Rabbits are not fish, but they’re both animals.
Short stories are not novels, though both forms have things in common.
Fantasy Faction, a place I was unfamiliar with until this morning, had some thoughts on Short Story Markets and Why They Are Important.
Unfortunately, the piece, written by Marc Aplin [edited to correct spelling!], doesn’t actually address why short story markets are important, so much as it tells you that short stories allow you to practice for your novel. This seems to imply that novels are more important and valuable than short stories themselves — that one writes short fiction in order to prepare themselves for the grand and arduous undertaking that it writing a novel or anything of greater length.
“At very least,” Aplin writes, “the short story market provides something for writers to invest their time into.”
As an editor for a short story market, let me tell you why they are important: short stories are vital and beautiful, and in this era of two-second attention spans and mobile-this and mobile-that, short stories are often the only fiction a person has time to digest. I have plenty of friends whose lives of work and families and travel have whittled their reading time to almost nil. Short fiction remains a way for them to vanish into another world, even if only for a few minutes. They cherish short stories. “Short story markets,” Beth Wodzinski says, “are important because they print wonderful short stories.”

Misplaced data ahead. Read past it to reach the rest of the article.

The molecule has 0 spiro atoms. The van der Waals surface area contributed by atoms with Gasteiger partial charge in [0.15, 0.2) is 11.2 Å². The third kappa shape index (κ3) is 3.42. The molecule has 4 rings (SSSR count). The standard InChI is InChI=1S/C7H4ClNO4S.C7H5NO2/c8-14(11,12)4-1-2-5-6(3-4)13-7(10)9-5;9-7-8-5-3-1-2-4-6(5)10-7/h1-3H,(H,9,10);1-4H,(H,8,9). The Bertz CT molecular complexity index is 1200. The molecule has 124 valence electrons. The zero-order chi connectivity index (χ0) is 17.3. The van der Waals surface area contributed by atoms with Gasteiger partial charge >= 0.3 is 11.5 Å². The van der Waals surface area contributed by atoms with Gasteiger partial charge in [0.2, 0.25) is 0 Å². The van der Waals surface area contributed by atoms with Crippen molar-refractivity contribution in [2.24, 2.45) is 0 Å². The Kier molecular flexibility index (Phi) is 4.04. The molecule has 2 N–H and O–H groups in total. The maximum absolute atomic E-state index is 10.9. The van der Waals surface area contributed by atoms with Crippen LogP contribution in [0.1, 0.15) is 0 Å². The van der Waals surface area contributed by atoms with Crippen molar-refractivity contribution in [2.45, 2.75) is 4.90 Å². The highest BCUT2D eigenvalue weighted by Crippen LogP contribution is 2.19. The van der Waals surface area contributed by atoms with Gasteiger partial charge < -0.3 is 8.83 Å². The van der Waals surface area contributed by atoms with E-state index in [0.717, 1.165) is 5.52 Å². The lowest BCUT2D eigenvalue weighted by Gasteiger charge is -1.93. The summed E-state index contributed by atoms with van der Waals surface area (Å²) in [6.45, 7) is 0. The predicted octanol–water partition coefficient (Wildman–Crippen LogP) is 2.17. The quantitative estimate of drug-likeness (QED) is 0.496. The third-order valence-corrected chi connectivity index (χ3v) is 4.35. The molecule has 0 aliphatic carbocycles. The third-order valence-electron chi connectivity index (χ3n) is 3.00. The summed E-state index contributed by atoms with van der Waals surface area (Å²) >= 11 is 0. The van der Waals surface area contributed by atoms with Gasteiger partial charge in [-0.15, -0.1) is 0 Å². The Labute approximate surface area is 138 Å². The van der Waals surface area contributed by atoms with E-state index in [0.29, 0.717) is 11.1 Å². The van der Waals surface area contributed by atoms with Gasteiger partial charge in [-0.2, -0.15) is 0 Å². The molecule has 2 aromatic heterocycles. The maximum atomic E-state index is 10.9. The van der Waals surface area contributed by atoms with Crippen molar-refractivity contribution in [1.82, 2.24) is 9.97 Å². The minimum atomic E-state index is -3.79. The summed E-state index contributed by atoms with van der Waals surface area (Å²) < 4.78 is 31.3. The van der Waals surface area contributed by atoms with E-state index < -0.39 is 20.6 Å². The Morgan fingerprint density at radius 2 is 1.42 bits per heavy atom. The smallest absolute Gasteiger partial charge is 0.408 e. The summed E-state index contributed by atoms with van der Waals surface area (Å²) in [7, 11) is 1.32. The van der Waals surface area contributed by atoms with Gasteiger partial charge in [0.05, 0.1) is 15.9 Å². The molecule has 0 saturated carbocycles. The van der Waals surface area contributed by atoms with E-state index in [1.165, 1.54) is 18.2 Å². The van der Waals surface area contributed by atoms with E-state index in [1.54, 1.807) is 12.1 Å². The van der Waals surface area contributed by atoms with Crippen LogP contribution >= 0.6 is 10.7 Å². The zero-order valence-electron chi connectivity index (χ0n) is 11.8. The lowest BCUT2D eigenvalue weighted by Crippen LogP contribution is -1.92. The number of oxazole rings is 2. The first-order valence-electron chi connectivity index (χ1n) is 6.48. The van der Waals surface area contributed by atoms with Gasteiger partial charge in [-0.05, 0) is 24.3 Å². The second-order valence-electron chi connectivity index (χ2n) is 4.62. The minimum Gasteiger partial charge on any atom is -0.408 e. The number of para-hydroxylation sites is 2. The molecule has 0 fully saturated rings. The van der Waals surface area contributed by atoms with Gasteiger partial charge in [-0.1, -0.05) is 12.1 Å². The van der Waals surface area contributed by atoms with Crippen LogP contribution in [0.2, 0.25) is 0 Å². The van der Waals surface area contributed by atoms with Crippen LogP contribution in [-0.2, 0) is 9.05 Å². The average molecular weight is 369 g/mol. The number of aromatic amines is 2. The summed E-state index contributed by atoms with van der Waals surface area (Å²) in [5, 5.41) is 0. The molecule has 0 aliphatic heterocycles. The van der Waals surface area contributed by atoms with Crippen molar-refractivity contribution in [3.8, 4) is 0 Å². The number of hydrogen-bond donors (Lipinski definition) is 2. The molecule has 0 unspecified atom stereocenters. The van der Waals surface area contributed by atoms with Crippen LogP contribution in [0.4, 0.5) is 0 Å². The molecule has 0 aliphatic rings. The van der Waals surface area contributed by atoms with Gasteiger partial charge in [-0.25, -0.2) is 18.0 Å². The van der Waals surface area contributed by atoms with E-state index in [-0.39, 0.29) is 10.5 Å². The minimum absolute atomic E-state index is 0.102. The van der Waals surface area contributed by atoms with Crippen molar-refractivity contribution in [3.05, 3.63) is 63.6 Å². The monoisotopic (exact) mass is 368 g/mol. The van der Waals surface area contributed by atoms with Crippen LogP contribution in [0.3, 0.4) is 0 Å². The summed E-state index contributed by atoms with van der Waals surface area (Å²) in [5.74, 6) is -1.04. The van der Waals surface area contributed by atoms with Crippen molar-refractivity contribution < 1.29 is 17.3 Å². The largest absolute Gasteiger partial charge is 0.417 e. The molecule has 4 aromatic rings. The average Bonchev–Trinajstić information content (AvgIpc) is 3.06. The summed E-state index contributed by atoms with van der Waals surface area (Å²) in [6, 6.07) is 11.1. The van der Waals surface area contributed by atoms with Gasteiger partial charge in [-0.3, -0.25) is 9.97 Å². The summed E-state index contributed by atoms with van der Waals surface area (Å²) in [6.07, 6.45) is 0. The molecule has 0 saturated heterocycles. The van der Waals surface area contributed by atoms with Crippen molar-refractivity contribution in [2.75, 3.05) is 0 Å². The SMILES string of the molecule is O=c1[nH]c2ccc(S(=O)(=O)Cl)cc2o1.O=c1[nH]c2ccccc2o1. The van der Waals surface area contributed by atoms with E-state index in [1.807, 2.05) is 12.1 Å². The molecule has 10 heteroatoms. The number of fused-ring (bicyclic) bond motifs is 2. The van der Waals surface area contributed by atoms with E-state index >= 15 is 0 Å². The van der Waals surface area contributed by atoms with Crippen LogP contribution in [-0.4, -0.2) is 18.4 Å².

This article does not consider that people genuinely love the short story form. Let us not consider that there are people who enjoy writing them, editing them, reading them, illustrating them, and reading them for podcasts. Short stories are not mere filler until your novel comes along.
Aplin goes on to say that short story markets should be treated as “contests,” that sending stories to them is “a game.”
Short stories are not a game. While I understand challenging yourself (I set out to write 12 new short stories every year, after all) the idea that publication is a contest is absurd. If you want to improve your writing, read everything you can get your hands on. Study what you read. Pay attention to what published writers have done — in the form you want to write in. A short story can certainly instruct you in how to string sentences together, but on a larger scale, they don’t prepare you for writing a novel any more than eating chocolate eggs prepares you for making an omelet. As Beth says, short stories are not training wheels.
Short stories rock. Here are a few of my favorites (outside what Shimmer has published, ha!): “The Yellow Wallpaper” by Charlotte Perkins Gilman, “The Lottery” by Shirley Jackson, “August 2026: There Will Come Soft Rains” by Ray Bradbury, “An Occurrence at Owl Creek Bridge” by Ambrose Bierce, “Spunk” by Zora Neale Hurston, “The Tell-Tale Heart,” Edgar Allan Poe.